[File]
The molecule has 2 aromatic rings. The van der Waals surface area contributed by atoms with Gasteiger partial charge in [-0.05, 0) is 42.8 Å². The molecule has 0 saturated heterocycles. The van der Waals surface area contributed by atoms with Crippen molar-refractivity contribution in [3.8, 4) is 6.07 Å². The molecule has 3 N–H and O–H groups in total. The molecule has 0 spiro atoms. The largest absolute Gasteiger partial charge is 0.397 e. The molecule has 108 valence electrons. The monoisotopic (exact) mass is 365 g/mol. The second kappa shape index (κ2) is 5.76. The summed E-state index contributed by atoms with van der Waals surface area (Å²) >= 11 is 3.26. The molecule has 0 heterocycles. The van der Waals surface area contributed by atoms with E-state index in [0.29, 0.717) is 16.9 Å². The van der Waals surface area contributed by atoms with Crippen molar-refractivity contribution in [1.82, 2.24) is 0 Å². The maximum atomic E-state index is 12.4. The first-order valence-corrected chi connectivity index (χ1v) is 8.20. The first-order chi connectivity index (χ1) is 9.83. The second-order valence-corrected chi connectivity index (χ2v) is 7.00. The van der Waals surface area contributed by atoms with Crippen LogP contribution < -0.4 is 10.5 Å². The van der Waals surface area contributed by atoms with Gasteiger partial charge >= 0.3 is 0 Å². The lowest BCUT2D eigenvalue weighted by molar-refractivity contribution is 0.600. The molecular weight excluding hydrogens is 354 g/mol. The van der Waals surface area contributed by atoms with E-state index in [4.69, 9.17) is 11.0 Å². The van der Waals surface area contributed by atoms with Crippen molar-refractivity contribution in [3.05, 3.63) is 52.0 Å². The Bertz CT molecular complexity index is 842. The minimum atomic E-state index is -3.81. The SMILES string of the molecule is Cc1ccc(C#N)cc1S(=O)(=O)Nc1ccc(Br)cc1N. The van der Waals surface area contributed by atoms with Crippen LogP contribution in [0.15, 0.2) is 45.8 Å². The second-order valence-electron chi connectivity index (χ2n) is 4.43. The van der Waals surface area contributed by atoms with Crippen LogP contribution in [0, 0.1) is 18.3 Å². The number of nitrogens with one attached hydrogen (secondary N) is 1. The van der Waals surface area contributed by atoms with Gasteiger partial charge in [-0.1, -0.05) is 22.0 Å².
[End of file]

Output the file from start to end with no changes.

The molecule has 2 aromatic rings. The van der Waals surface area contributed by atoms with Gasteiger partial charge in [-0.05, 0) is 42.8 Å². The molecule has 0 saturated heterocycles. The van der Waals surface area contributed by atoms with Crippen molar-refractivity contribution in [3.8, 4) is 6.07 Å². The molecule has 3 N–H and O–H groups in total. The molecule has 0 spiro atoms. The largest absolute Gasteiger partial charge is 0.397 e. The molecule has 108 valence electrons. The monoisotopic (exact) mass is 365 g/mol. The second kappa shape index (κ2) is 5.76. The summed E-state index contributed by atoms with van der Waals surface area (Å²) >= 11 is 3.26. The molecule has 0 heterocycles. The van der Waals surface area contributed by atoms with E-state index in [0.29, 0.717) is 16.9 Å². The van der Waals surface area contributed by atoms with Crippen molar-refractivity contribution in [1.82, 2.24) is 0 Å². The maximum atomic E-state index is 12.4. The first-order valence-corrected chi connectivity index (χ1v) is 8.20. The first-order chi connectivity index (χ1) is 9.83. The second-order valence-corrected chi connectivity index (χ2v) is 7.00. The van der Waals surface area contributed by atoms with Crippen LogP contribution < -0.4 is 10.5 Å². The van der Waals surface area contributed by atoms with Gasteiger partial charge >= 0.3 is 0 Å². The lowest BCUT2D eigenvalue weighted by molar-refractivity contribution is 0.600. The molecular weight excluding hydrogens is 354 g/mol. The van der Waals surface area contributed by atoms with E-state index in [4.69, 9.17) is 11.0 Å². The van der Waals surface area contributed by atoms with Crippen molar-refractivity contribution in [3.05, 3.63) is 52.0 Å². The Bertz CT molecular complexity index is 842. The minimum atomic E-state index is -3.81. The SMILES string of the molecule is Cc1ccc(C#N)cc1S(=O)(=O)Nc1ccc(Br)cc1N. The van der Waals surface area contributed by atoms with Crippen LogP contribution in [0.15, 0.2) is 45.8 Å². The second-order valence-electron chi connectivity index (χ2n) is 4.43. The van der Waals surface area contributed by atoms with Crippen LogP contribution in [0, 0.1) is 18.3 Å². The number of nitrogens with one attached hydrogen (secondary N) is 1. The van der Waals surface area contributed by atoms with Gasteiger partial charge in [-0.1, -0.05) is 22.0 Å².